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I'm familiarizing myself with manifolds. I tried to show $[0,1]\times[0,1]$ is a manifold with a boundary. Can you please tell me if my proof is correct:

The definition for manifold with boundary:

A manifold with boundary $M$ is a second countable Hausdorff space so that for a $p \in M$ there is an open set $U \subseteq M$ so that there is a homeomorphism $\varphi$ to either (a) an open set $V$ in $H^n \setminus \partial H^n$ or to (b) an open set $V$ in $H^n$ and $\varphi (p) \in \partial H^n$ where $H^n$ is the closed upper half plane. It means $H^n = \{x \in \mathbb R^n : x_k \ge 0 ; 1 \le k \le n \}$.

One has to show $M = [0,1] \times [0,1]$ is second countable, Hausdorff and locally homeomorphic to $H^n$.

$M$ is second countable because it has subspace topology of $H^2$.

It is Hausdorff because it has subspace topology of $H^2$.

Locally Euclidean: For point $p \in M$ take set $U$ open in $H^2$ with $p \in U$. Inclusion map $i: U \to U \subseteq H^2$ is local homeomorphism with the property maps to open set and if $p \in \partial M$ then $i(p) \in \partial H^2$.

I am very grateful for your help.

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Well, it is not a 2-manifold, but a 2-manifold with boundary. –  Berci Jan 23 '13 at 14:01
    
@Berci Okay. Does it imply my proof is wrong? –  goobie Jan 23 '13 at 14:05
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What is your definition of manifold with boundary ? The usual definition is this one‌​. If $x$ is on the boundary, then you are showing that the boundary (NOT the square) is a manifold locally at $x$. –  user10676 Jan 23 '13 at 14:38
    
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No. You have to show that there is a neighborhood homeomorphic to $\mathbb{R}^{n-r} \times \mathbb{R}_{\geq 0}^{r}$ for some $r$ (depending on $x$). –  user10676 Jan 23 '13 at 15:09

1 Answer 1

up vote 5 down vote accepted
+100

The portion where you show that $M$ is locally Euclidean is not correct and here's why:

You have to show that for every point $p \in M$ there exists a neighborhood $U \subseteq M$ of $p$ and a homeomorphism from $U$ to an open subset of either $\mathbb R^2$ or $\mathbb H^2$.

Now here's what you wrote:

  • For point $p \in M$ take set $U$ open in $\mathbb H^2$ with $p \in U$

So your neighborhood $U$ is in $\mathbb H^2$ and not in $M$! While it is indeed true that $M \subseteq \mathbb H^2$ we cannot simply say that a neighborhood in $\mathbb H^2$ is a neighborhood in $M$. If $p$ is the point $p = (1, 1)$ then any neighborhood of $p$ in $\mathbb H^2$ will contain points that are not in $M$.

Edit:

To fix the proof remember that if $U \subseteq M$ contains part of the boundry of $M$ then the chart for $U$ will have to map that boundry to the boundry of $\mathbb H^2$. So for example if $p = (1, 1)$ then let $U = (.4, 1] \times (.4, 1]$ and for a chart try $\phi\colon U \to \mathbb H^2$ defined by $\phi(x, y) = (1 - x, 1 - y)$. I leave it to you to check that the image of $\phi$ is open in $\mathbb H^2$ and that $\phi$ is a homeomorphism onto this image. You'll also need to come up with charts covering the rest of $M$. I suggest you take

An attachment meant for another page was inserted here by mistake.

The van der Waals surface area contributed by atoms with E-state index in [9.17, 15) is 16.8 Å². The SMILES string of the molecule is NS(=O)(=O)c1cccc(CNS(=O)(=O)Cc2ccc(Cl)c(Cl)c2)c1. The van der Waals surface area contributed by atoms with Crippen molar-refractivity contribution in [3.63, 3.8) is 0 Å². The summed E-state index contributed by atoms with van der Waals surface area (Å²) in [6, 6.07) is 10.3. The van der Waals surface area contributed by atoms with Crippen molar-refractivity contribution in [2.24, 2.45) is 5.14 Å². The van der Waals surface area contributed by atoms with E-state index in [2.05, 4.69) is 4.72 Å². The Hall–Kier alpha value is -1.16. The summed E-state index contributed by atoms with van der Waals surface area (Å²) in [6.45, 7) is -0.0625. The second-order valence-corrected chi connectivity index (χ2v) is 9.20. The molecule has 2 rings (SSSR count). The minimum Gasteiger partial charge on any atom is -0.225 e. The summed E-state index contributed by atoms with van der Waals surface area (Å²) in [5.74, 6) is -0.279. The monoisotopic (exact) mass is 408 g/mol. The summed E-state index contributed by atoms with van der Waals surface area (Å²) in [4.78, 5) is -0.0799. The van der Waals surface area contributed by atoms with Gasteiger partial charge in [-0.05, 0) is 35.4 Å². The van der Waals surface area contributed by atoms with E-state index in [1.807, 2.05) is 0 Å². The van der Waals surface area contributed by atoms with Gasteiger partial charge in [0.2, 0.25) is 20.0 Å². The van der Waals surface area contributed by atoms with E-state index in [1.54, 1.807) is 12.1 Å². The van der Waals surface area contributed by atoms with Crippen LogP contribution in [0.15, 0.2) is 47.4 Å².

• $U_2 = [0, .6) \times (.4, 1]$
  • $U_3 = (.4, 1] \times [0, .6)$
  • $U_4 = [0, .6) \times [0, .6)$

as the neighborhoods for those charts.

Edit #2:

Whoops! My edit above has a mistake as pointed out by goobie. Also pointed out by goobie is the fix: Instead of the chart $\phi$ that I suggested take $\phi\colon U \to \mathbb H^2$ defined by $\phi(z) = z^2$ (here I'm using complex numbers to denote points in the plane). Then you'll just need to do some translation and rotation to handle the other corners.

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Thank you very much for answer! I understand mistake. To correct it one can take intersection of $U \cap M$ where $U$ is open in $H^2$? –  goobie Jan 29 '13 at 7:35
    
No, if $U$ is a neighborhood of $p$ in $\mathbb H^2$ then the intersection $U \cap M$ will indeed be a neighborhood of $p$ in $M$, but it will not be an open subset in $\mathbb H^2$ so the inclusion of $U \cap M$ into $\mathbb H^2$ does not give a homeomorphism of $U \cap M$ onto an open subset of $\mathbb H^2$. –  Jim Jan 29 '13 at 7:55
    
Many thank you, I can do it now!! But: if you take $U_1 = (0.4, 1] \times (0.4, 1]$ and denote its corners by $ABCD$ counterclockwise and then apply $\pi (x,y) = (1-x, 1-y)$ the result is a set with corner $C$ at $(0,0)$ and corners $CDAB$ counterclockwise. It has closed border $BC$ and is not open in $\mathbb H^2$. –  goobie Jan 29 '13 at 9:12
    
I tried with open balls: $B( (1,1) , 0.6) \cap M$. Then denote a point in $B( (1,1) , 0.6) \cap M$ with radius and angle relative to $(1,1)$ as $(r_{(1,1)}, \varphi_{(1,1)})$. Then define map into $H^2$ absolute coordinates as $(r_{(1,1)}, \varphi_{(1,1)}) \mapsto (r_{(1,1)}, 2(\varphi_{(1,1)} + \pi / 2))$. –  goobie Jan 29 '13 at 9:14
    
How can I award bounty to you? If I click I get this: i.stack.imgur.com/0pnU6.png Do I have to wait until bounty time is ending? I will try again later. –  goobie Jan 29 '13 at 9:19

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